- Balancing of Strengths and Weaknesses - All of our teachers are competent musicians, but it should come as no surprise that they have different strengths and weaknesses. Some teachers will naturally focus more on technique, others will lean a little more towards improvisation and applied theory...when those teacher collaborate the students get the very best from both of them! For additional information on this topic, you can visit this webpage.
7. Group and/or Individual
When you contact Music Studios, the studio will many times be either all group lessons, or all individual lessons. And lengthy and passionate blog posts abound as to the superior merits of one or the other. Having done both group and individual lessons, we have seen the strengths and weaknesses of each approach. As a general rule, students in their first 2-4 years of learning piano (and music in general) are much better served in taking group lessons. And also as a general rule, students that are at a level 4 and above are better served through individual lessons. Although we have seen successful programs using group piano all the way up to college admittance. Offering the flexibility for parents and students of offering both group and/or individual provides additional options for families to choose from depending upon their goals and ambitions for their child and family.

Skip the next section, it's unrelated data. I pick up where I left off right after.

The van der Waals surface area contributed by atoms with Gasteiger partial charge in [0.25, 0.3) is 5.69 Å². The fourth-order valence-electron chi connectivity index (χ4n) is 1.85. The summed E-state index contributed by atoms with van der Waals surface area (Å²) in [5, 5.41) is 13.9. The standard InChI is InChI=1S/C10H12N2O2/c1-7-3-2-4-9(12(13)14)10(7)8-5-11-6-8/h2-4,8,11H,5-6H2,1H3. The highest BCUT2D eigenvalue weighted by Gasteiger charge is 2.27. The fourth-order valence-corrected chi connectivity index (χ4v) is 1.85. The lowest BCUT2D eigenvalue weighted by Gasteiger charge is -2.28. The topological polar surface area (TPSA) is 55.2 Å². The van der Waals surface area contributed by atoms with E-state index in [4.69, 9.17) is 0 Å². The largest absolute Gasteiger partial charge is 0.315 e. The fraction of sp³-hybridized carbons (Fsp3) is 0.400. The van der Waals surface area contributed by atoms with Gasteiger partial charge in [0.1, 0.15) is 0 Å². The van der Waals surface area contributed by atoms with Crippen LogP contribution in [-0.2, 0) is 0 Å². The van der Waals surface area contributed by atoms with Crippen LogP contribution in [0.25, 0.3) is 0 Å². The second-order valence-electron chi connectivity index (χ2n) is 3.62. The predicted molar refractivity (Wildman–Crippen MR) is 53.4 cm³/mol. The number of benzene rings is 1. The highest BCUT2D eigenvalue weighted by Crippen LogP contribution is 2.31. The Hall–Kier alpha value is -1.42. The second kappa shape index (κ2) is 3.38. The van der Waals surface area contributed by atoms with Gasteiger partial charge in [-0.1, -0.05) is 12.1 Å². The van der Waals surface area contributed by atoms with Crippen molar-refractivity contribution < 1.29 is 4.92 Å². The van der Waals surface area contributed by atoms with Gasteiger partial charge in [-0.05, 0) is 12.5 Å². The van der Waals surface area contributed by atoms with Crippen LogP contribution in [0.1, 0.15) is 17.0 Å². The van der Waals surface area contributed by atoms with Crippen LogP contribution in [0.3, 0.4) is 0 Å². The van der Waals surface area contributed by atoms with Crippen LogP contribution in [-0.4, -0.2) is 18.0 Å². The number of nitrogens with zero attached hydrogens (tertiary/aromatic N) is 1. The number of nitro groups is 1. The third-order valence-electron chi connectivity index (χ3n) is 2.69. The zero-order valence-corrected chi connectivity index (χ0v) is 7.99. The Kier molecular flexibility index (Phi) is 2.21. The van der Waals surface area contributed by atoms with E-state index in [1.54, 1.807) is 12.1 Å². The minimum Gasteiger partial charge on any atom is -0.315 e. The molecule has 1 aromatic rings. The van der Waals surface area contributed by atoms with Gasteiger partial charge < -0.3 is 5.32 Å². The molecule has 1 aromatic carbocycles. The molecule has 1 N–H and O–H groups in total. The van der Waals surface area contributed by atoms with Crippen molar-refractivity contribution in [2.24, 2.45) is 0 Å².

8. Building a well-rounded musician through the Music Pillars framework
We want children's musical education to be more than learning a few songs on the piano. The Pillars that make up Music Pillars are:
Each of these play a key role in the musical experience of a child. We want students to play for fun (love) by always having a piece of music that they have chosen to learn. And then to round out their education by holding to these core principles, and regularly testing and monitoring their progress across this comprehensive curriculum outline. We're building musicians here...not just teaching kids to play a few songs on the piano.
Ok - well there you go, these are 8 of the things we do that make us unique in our educational process for students.